As the CEO of Westpac, the concerns, criticisms, and case studies being aired through the Commission process are very uncomfortable and confronting to hear. Many of these stories are terrible for the customers involved, and some of these issues took too long to fix.
It’s a tough process for the industry to go through but it’s one we must embrace. And I’m hopeful that the seriousness of this process can bring closure to the issues it has examined.
I won’t speculate on what the findings of the Commission will be. However, there are a couple of themes that are emerging from the hearings so far, which I expect the industry to pick up on, and will deliver better outcomes for customers.
The first is the need to increase transparency for customers and remove (or at least, reduce wherever possible) any remaining real or perceived conflicts of interest.
This is something we need to fix across the industry if we are to show customers that we have their best interests at heart. At a minimum, customers should understand what they’re signing up for and know how financial services providers – and their employees – are being paid for the services they’re delivering.
The second is to recognise that the customer issues that have been raised are broader than just the banks, and that a level playing field is needed. Mortgage brokers, auto dealers, non-bank financiers, financial planning firms, insurance companies, superannuation funds, and the regulators themselves all have a part to play – along with the banks – in delivering a financial system that is fair, resilient, and efficient.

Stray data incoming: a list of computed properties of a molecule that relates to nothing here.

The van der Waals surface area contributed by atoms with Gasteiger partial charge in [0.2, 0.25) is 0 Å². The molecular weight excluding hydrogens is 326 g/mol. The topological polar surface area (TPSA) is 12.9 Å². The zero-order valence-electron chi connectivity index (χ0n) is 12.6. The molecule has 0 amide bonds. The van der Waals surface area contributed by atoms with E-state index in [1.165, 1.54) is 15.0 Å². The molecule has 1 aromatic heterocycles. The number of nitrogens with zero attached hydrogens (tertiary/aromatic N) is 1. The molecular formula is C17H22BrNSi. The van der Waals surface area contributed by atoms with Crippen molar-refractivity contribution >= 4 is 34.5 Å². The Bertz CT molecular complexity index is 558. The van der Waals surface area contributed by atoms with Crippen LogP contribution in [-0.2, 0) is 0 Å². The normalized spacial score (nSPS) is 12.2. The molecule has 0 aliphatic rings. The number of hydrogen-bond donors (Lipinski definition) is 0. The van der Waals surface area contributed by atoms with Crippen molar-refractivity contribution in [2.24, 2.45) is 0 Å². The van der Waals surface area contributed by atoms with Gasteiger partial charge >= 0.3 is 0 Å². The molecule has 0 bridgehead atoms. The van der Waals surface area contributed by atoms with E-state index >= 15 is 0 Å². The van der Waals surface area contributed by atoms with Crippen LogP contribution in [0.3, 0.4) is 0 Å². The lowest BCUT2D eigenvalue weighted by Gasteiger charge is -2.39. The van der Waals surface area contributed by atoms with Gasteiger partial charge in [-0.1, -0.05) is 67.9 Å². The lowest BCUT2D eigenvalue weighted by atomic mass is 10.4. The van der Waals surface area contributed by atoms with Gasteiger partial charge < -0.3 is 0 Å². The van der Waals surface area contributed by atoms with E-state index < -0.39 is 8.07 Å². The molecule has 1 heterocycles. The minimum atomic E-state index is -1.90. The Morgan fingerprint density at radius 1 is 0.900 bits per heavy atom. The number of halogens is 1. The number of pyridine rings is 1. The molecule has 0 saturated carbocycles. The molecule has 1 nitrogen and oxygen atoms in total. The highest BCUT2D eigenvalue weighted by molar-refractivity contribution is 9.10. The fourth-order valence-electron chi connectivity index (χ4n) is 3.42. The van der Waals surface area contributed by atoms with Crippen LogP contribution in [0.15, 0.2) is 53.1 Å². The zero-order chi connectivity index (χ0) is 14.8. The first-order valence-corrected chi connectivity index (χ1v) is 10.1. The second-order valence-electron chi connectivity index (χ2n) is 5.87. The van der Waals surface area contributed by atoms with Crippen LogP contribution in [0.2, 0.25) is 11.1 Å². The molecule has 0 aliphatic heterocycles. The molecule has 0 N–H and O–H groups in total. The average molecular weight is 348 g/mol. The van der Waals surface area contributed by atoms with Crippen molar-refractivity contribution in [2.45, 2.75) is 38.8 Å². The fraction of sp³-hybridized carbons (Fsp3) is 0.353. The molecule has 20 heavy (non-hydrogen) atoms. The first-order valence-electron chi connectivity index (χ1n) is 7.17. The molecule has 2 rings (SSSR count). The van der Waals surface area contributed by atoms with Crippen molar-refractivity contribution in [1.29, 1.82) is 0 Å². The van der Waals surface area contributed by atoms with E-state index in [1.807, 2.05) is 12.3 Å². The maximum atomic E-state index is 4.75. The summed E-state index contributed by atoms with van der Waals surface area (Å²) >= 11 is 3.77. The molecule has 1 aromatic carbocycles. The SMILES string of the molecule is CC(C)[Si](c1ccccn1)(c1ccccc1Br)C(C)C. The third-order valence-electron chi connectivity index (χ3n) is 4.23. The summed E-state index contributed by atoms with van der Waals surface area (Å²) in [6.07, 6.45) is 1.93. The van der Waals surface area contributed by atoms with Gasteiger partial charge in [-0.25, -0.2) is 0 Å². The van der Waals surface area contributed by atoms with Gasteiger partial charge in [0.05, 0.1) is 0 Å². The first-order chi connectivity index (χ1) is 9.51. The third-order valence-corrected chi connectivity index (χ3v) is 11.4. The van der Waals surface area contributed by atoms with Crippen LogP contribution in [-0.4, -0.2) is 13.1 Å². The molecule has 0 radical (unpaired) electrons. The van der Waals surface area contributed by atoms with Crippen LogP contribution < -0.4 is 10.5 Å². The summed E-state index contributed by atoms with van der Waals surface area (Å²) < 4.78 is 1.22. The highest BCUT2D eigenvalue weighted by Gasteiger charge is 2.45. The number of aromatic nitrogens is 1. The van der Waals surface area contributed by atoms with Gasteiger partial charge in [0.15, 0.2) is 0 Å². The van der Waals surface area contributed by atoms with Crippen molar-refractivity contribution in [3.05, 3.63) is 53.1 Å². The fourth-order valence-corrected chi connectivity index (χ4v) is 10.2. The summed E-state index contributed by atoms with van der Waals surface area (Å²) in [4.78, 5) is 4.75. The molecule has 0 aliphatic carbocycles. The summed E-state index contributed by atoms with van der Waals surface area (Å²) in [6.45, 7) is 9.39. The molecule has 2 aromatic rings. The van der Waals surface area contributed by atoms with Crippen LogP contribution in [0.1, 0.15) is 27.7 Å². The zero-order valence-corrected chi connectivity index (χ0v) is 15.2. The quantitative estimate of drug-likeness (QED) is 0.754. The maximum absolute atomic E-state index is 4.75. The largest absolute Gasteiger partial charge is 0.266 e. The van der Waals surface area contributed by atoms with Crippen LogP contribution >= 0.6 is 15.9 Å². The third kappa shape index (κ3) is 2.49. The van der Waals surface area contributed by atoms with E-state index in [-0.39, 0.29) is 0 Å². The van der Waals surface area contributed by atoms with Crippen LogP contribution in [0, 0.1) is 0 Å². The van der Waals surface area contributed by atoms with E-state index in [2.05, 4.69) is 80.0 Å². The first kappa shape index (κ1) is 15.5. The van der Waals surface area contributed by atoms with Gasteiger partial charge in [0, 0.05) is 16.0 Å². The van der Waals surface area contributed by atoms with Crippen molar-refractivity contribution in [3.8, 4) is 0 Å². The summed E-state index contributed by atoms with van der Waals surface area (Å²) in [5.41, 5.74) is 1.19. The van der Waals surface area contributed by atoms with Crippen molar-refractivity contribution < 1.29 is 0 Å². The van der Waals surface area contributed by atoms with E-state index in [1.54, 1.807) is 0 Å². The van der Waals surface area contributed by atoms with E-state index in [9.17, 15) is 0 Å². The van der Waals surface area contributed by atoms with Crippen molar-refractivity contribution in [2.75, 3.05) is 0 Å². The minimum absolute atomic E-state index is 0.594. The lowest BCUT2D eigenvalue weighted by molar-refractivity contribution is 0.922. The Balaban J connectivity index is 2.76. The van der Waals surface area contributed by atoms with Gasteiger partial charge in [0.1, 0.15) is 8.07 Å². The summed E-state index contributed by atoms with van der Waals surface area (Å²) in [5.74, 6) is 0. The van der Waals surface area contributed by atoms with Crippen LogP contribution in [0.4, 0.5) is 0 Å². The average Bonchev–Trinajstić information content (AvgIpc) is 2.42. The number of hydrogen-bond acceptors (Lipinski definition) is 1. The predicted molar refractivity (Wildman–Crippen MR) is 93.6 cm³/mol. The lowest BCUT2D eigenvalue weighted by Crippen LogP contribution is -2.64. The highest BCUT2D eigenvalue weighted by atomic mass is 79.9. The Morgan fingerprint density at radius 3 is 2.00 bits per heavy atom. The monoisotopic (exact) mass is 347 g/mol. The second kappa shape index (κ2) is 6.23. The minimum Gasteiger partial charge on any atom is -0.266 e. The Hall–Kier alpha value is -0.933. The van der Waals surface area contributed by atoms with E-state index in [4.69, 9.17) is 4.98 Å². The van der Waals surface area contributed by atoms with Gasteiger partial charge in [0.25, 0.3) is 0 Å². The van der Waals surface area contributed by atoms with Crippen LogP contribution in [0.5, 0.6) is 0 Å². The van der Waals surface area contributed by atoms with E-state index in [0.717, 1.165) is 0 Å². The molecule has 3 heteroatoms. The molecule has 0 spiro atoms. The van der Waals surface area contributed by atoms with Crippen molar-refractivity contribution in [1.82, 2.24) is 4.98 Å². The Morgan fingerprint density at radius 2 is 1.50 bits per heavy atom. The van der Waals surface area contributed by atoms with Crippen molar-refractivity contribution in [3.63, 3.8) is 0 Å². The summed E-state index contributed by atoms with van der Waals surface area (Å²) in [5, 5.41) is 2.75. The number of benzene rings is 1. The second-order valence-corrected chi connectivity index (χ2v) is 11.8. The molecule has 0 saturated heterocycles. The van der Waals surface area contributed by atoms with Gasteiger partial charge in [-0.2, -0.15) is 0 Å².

At Westpac, we’ve started to consider how these principles would translate into further reforms.
For example, in auto finance. We’ve consistently supported the view that payments and commission arrangements for dealers in car financing need to change. We have advocated for the removal of flex-commissions, and introduced our own cap before this occurs.
In mortgage broking, increased transparency around broker commissions, fees and costs would help consumers to make more informed choices. One option that could be considered would be for brokers to charge customers directly for their services, although the consequences of such a change for all stakeholders would need to be considered carefully.
My third observation relates to the suggestion that it’s not possible for banks to achieve good commercial outcomes while also delivering good customer outcomes – in other words, that banks need to tradeoff between making profits or doing the right thing for customers.
I think about it differently.
Yes, in the short term there are opportunities for banks to raise profit at the expense of customers. But that would be very short sighted, and experienced bankers know better.
If we take Westpac as an example, the next three years’ dividends add up to about 20 per cent of the stock price. Said another way, 80 per cent of the value that you buy when you buy Westpac shares is in the future.
And that future value will be driven overwhelmingly by the growth and sustainability of our customer franchise, as well as the health of the Australian economy. Which means that in the long run, there is no conflict between doing the right thing by our customers, by our community, and by our shareholders.
We haven’t got everything right yet, but we are absolutely motivated to run our business in a way that is fair to customers, fair to our shareholders, and supports the growth of our economy through its inevitable ups and downs.
And that’s the lens that we’ll continue to use as we engage with the Royal Commission and respond to its recommendations.